Updated May 19, 2023

## Introduction to PostgreSQL Integer

The integer data types may require different storage sizes and might store negative values. PostgreSQL Integer does not allow us to store unsigned integer data types. In order to store the whole number, we have to use the integer data types such as SMALLINT data type, INTEGER data type, and BIGINT data type, etc. Each of the integer data types is having a specified range to store the integer data values, we cannot store the data values which are outside the allowed range of the particular data type. PostgreSQL will throw an error or exception if we try to store values outside the defined range of the data type.

### Types of PostgreSQL INTEGER

Consider the following table, which illustrates the types of the integer:

Name |
Storage Size |
Min |
Max |

SMALLINT | 2 bytes | -32, 768 | +32, 767 |

INTEGER | 4 bytes | -2, 14, 74, 83, 648 | +2, 14, 74, 83, 647 |

BIGINT | 8 bytes | -92, 23, 37, 20, 36, 85, 47, 70, 000 | +92, 23, 37, 20, 36, 85, 47, 70, 000 |

### Examples

Let us consider all types one by one with some examples:

#### 1. SMALLINT

The storage size required for the PostgreSQL SMALLINT data type is 2 bytes. PostgreSQL allows the SMALLINT data type to store values that are within the range of ( -32,767, 32,767 ). The PostgreSQL SMALLINT data type can store 16-bit integer data.

Consider the following example where we can use the PostgreSQL SMALLINT integer data type for storing values such as the count of students and the count of the teacher in a department. Consider the following table named ‘department’, which will store the number of students, and the number of the teacher in a department.

**Code:**

```
CREATE TABLE department
(
department_id SERIAL PRIMARY KEY,
department_name VARCHAR ( 255 ) NOT NULL,
students_count SMALLINT NOT NULL CHECK (students_count > 0),
teachers_count SMALLINT NOT NULL CHECK (teachers_count > 0)
);
```

**Explanation:** In the above example, we have added students_count and teachers_count columns with data type as the PostgreSQL SMALLINT. We must need at least one student and one teacher to form any department. So we have defined the CHECK constraint on the students_count and teachers_count columns.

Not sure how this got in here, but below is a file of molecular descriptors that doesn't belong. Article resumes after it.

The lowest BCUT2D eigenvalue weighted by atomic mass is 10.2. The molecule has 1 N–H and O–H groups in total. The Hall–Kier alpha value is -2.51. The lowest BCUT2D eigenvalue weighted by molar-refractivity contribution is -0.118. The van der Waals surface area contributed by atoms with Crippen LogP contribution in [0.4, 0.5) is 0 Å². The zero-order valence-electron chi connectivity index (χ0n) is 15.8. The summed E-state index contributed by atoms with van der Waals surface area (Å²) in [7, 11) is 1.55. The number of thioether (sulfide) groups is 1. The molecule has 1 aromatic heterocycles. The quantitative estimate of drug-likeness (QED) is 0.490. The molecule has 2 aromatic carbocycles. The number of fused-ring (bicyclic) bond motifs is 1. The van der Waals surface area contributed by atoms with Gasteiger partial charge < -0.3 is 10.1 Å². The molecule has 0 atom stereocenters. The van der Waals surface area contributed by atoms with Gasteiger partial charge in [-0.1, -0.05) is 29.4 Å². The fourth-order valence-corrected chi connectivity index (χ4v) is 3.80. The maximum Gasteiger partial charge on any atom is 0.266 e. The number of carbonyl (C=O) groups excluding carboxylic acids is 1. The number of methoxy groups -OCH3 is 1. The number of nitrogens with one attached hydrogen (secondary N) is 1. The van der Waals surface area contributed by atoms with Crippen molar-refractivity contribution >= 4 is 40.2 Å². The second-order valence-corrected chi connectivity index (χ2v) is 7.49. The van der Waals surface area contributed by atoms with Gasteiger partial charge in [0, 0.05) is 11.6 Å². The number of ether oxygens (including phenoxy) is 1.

#### 2. INTEGER

The storage size required for the PostgreSQL INTEGER data type is 4 bytes. PostgreSQL allows the INTEGER data type to store values that are within the range of ( -2,147,483,648, 2,147,483,647 ) or ( -2^31 to 2^31 -1 (2 Gb) ). The PostgreSQL INTEGER data type is often used as it gives the best performance, range, and storage size. The PostgreSQL INTEGER data type can be used as INT, INTEGER, and INT4. The INTEGER data type can store 32-bit integer data.

Consider the following example where we can use the INTEGER data type for storing values which are big numbers such as the count of students in the university or the count of the teacher in the university.

Consider the table named ‘university’, which will store the number of students and the number of the teacher in a university using the CREATE TABLE statement.

**Code:**

```
CREATE TABLE university
(
university_id SERIAL PRIMARY KEY,
university_name VARCHAR ( 255 ) NOT NULL,
students_count INT NOT NULL CHECK (students_count > 0),
teachers_count INTEGER NOT NULL CHECK (teachers_count > 0)
);
```

**Explanation:** In the above example, we have added students_count and teachers_count columns with data type as INT.

#### 3. BIGINT

The storage size required for the BIGINT data type is 8 bytes. PostgreSQL allows the BIGINT data type to store values which are within the range of ( -9,223, 372, 036, 854, 775, 808, + 9,223, 372, 036, 854, 775, 807 ) or ( -2^63 to 2^63 -1 ) which means the BIGINT type can store any number. The BIGINT data type is used to store the very big numbers which are out of the storage scope of the PostgreSQL INTEGER data type, such as the unpredictable value storage like memory required by any server. The PostgreSQL BIGINT data type might affect the system’s performance, so we should use BIGINT type if there is a valid reason to use it. The PostgreSQL BIGINT data type can store 64-bit integer data.

### Conclusion

We hope from the above article you have understood the PostgreSQL INTEGER data type and the types of the PostgreSQL INTEGER data type such as SMALLINT, INTEGER, and BIGINT, etc. Also, we have added several examples of PostgreSQL INTEGER data types to understand it in detail.

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